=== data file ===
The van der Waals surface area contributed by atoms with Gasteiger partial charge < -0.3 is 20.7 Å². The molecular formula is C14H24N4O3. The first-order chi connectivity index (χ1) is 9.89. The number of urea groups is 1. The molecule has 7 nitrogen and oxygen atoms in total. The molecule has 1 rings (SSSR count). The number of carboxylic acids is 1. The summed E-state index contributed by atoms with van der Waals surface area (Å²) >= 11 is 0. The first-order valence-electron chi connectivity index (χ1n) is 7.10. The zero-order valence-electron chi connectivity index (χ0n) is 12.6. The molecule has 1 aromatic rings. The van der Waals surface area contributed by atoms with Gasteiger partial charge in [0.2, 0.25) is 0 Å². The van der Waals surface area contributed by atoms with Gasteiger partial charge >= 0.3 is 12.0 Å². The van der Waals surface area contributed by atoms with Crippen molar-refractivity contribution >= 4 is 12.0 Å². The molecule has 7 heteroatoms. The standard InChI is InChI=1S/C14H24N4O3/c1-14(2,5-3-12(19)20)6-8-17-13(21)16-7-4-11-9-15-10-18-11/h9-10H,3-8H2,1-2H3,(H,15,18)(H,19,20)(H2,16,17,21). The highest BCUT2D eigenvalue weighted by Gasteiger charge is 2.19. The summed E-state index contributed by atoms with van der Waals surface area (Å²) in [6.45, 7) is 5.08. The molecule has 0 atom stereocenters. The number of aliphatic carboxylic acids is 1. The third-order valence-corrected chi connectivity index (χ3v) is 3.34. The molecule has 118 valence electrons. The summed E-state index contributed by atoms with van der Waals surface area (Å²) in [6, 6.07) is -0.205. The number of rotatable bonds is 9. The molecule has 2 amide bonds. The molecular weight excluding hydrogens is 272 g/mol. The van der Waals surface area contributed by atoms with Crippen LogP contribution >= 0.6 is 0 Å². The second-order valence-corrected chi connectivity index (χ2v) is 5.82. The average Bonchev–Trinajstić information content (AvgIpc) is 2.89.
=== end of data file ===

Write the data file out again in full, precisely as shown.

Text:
The van der Waals surface area contributed by atoms with Gasteiger partial charge < -0.3 is 20.7 Å². The molecular formula is C14H24N4O3. The first-order chi connectivity index (χ1) is 9.89. The number of urea groups is 1. The molecule has 7 nitrogen and oxygen atoms in total. The molecule has 1 rings (SSSR count). The number of carboxylic acids is 1. The summed E-state index contributed by atoms with van der Waals surface area (Å²) >= 11 is 0. The first-order valence-electron chi connectivity index (χ1n) is 7.10. The zero-order valence-electron chi connectivity index (χ0n) is 12.6. The molecule has 1 aromatic rings. The van der Waals surface area contributed by atoms with Gasteiger partial charge in [0.2, 0.25) is 0 Å². The van der Waals surface area contributed by atoms with Gasteiger partial charge >= 0.3 is 12.0 Å². The van der Waals surface area contributed by atoms with Crippen molar-refractivity contribution >= 4 is 12.0 Å². The molecule has 7 heteroatoms. The standard InChI is InChI=1S/C14H24N4O3/c1-14(2,5-3-12(19)20)6-8-17-13(21)16-7-4-11-9-15-10-18-11/h9-10H,3-8H2,1-2H3,(H,15,18)(H,19,20)(H2,16,17,21). The highest BCUT2D eigenvalue weighted by Gasteiger charge is 2.19. The summed E-state index contributed by atoms with van der Waals surface area (Å²) in [6.45, 7) is 5.08. The molecule has 0 atom stereocenters. The number of aliphatic carboxylic acids is 1. The third-order valence-corrected chi connectivity index (χ3v) is 3.34. The molecule has 118 valence electrons. The summed E-state index contributed by atoms with van der Waals surface area (Å²) in [6, 6.07) is -0.205. The number of rotatable bonds is 9. The molecule has 2 amide bonds. The molecular weight excluding hydrogens is 272 g/mol. The van der Waals surface area contributed by atoms with Crippen LogP contribution >= 0.6 is 0 Å². The second-order valence-corrected chi connectivity index (χ2v) is 5.82. The average Bonchev–Trinajstić information content (AvgIpc) is 2.89.